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OGDEN, Iowa–It’s harvest season in Boone County, something that Ogden resident and Boone County Board of Supervisors Chair Chet Hollingshead’s family has been doing for nearly one hundred years now.  “So yeah, there’s legacy to take into this.”

It’s a sentiment that many Iowa farmers share as they continue their fight against the proposed Bakken crude oil pipeline that would stretch from the northwest to the southeast corner of the state and into Illinois.  Hollingshead said, “The message is clear.  Our citizens don’t want the Bakken pipeline and they feel their property rights are being infringed on.”

On Wednesday, Hollingshead and the county’s board of supervisors voted unanimously to oppose the pipeline.   “It’s not just because our citizens said you need to do this, but we believe what they believe, that and we are united in saying we don’t think their pipeline is good for Boone County or good for Iowa,” said Hollingshead.

Hollingshead says many cited envioronmental risks that the pipeline presents as it would carry 450,000 gallons of crude oil a day through iowa.  “As a landowner,  you have to ask do I want the liability, the responsibility of knowing that there’s crude oil going under high tillable land and knowing that if there’s a leak, that farm might not be productive for ten years.”

Those in favor of the pipeline point to landowners being paid $27 million annually in property tax relief, another $60 million total in permanent right of way compensation and also the employment factor. “These aren’t just temporary jobs.  It’ll employ four hundred union members for union engineers,” said Chad Carter, International Union of Operating Engineers member.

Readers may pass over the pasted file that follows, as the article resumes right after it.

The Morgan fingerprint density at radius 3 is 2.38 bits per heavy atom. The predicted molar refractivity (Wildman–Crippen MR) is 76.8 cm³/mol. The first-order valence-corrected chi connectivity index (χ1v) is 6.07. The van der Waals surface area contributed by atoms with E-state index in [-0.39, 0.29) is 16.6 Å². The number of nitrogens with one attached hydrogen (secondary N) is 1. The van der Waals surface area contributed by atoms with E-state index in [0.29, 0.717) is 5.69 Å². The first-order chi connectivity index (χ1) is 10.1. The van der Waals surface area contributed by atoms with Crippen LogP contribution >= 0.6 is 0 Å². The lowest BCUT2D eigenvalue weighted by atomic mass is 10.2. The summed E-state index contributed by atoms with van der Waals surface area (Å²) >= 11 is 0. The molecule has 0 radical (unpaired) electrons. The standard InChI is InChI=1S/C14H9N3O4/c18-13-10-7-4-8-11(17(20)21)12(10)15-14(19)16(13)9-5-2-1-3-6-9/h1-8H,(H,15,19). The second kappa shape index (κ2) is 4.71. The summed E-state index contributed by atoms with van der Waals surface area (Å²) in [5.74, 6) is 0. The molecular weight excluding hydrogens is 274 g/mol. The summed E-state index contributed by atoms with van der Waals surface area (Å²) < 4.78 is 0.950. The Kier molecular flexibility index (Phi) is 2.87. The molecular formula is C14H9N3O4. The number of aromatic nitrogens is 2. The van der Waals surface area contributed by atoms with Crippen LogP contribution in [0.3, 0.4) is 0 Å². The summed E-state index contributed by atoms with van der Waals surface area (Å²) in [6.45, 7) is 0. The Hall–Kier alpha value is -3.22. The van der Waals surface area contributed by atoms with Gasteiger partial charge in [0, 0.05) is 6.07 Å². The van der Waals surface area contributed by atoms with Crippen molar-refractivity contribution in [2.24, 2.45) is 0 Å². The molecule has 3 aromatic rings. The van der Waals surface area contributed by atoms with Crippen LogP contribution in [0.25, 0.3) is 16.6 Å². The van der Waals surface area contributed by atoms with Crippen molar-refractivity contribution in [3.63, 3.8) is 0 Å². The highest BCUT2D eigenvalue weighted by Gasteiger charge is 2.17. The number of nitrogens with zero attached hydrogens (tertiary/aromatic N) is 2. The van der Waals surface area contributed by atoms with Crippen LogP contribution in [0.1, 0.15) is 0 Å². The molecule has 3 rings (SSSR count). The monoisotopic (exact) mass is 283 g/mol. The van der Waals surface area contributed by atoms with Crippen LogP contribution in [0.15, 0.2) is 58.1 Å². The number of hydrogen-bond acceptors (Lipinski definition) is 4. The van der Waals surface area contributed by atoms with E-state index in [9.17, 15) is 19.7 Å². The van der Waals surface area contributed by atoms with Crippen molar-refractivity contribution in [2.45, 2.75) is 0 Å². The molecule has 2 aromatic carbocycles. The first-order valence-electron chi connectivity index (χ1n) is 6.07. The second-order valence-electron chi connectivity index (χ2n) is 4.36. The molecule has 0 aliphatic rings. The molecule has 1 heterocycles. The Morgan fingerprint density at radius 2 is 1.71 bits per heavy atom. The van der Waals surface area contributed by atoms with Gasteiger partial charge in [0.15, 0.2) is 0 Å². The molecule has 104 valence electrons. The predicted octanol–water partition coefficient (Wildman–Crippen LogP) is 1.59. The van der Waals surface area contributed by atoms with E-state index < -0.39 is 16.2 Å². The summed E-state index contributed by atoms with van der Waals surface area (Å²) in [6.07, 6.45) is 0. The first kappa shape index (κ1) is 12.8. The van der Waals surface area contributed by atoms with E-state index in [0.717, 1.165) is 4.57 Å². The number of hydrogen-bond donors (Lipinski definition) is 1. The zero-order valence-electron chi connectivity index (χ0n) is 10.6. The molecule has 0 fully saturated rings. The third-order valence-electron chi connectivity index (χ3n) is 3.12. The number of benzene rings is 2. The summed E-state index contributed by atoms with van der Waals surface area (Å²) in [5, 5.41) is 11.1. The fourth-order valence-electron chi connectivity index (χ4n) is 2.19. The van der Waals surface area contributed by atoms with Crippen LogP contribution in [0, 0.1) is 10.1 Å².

Hollingshead believes Boone county has spoken to protect their livelihood’s on the farm and that the Iowa Utilities Board, who has the ultimate say, should listen.  “We don’t have any regulatory power when it comes to this pipeline but we can send a message to the folks on the Iowa Utilities Board that we are not in favor of this and it sends a strong message,” said Hollingshead.

The Iowa Utilities Board will hold nearly a dozen public meetings on the issue through December.  There is no statute that says when the IUB needs to make a ruling on whether Dakota access has the right to use eminent domain.

Meanwhile an attempt to stop the pipeline in northwest Iowa through the courts has failed.  Three landowners were trying to sue the Iowa Utilities Board to stop them from allowing the use of eminent domain.  This week a judge threw out that lawsuit saying the landowners have to wait for the board to actually act before they can sue.